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Spokane County Sheriffâ€™s major crimes detectives will seek criminal charges against an inmate they say provided a legend drug to a second inmate who used them to commit suicide last fall.
In his affidavit requesting criminal charges, detectives wrote that given the totality of the evidence, probable cause exists to charge Ronald F. Edwards with one count of delivery of a legend drug and one count of second-degree manslaughter.
On Sept. 20, Corrections Deputy Janice Nuxoll-Zollars found inmate Christopher Devlin dead in his cell.
Devlin was convicted in Stevens County Superior Court on Aug. 18, 2010, in the May 2008 killing of Daniel Heily, whose body was left in a pickup truck parked behind the Deer Park Liquor Store.
Heily was set to testify against Devlin for a 2006 incident where Devlin had allegedly broke into a home and assaulted the homeowner.
The day before Heily was supposed to appear in court, Devlin shot him in an area in south Stevens County.
Spokane County deputies discovered the body while trying to issue a material witness warrant to Heily.
Devlin was sentenced to life in prison without parole a week before his death.
During the subsequent investigation, Detective Lyle Johnston found a white paper bindle inside Devlinâ€™s mattress that contained an amitriptyline tablet. He also found eight empty bindles in Devlinâ€™s trash basket.
During autopsy, Medical Examiner Dr. John Howard determined that Devlinâ€™s death was caused by amitriptyline toxicity and ruled the manner of death a suicide.
Amitriptyline is a legend drug available only by prescription. Detective Mike Ricketts determined that Devlin frequently spent time with another inmate, 41-year-old Edwards, when the two were out of their cells.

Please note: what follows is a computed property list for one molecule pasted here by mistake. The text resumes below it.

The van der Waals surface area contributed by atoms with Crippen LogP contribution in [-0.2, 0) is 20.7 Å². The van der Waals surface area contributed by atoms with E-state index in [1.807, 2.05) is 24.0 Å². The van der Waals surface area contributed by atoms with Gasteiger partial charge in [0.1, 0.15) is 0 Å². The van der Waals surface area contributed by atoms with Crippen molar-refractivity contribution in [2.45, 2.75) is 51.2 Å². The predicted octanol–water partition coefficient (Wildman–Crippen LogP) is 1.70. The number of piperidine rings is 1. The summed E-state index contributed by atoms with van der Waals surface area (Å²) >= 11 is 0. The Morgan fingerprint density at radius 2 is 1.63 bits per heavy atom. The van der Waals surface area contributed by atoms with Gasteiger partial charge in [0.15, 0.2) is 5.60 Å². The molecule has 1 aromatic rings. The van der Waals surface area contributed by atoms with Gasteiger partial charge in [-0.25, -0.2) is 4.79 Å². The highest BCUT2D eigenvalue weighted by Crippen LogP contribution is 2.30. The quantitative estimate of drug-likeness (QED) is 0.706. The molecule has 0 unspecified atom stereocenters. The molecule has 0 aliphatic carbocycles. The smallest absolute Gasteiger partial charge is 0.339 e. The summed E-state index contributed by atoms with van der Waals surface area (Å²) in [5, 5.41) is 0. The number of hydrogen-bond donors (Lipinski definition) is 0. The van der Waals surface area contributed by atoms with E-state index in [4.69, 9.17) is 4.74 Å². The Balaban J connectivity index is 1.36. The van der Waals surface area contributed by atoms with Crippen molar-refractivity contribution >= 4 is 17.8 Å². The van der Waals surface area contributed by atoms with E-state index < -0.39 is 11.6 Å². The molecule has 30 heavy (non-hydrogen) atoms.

Detective Mike Ricketts obtained a search warrant for Spokane County Jail medical records belonging to Edwards and to obtain his DNA. He learned that Edwards had been prescribed the drug at the time of Devlinâ€™s death and that the two were housed in close proximity.
On May 6, he contacted Edwards at the Forks, Wash., correctional center and obtained a DNA swab. He submitted the amitriptyline tablet found in Devlinâ€™s mattress to the Washington State Patrol Crime Laboratory where a forensic scientist developed a DNA profile from saliva left on the tablet when it was â€ścheeked.â€ť
When dispensing jail medications, nurses are required to watch inmates eat and swallow the drugs. However, inmates are sometimes able to hide the pill between their cheek and gum, known as â€ścheeking.â€ť
The DNA profile from the tablet was entered into the Washington State Patrol Combined DNA Index System and a match was made between that DNA profile and Edwards.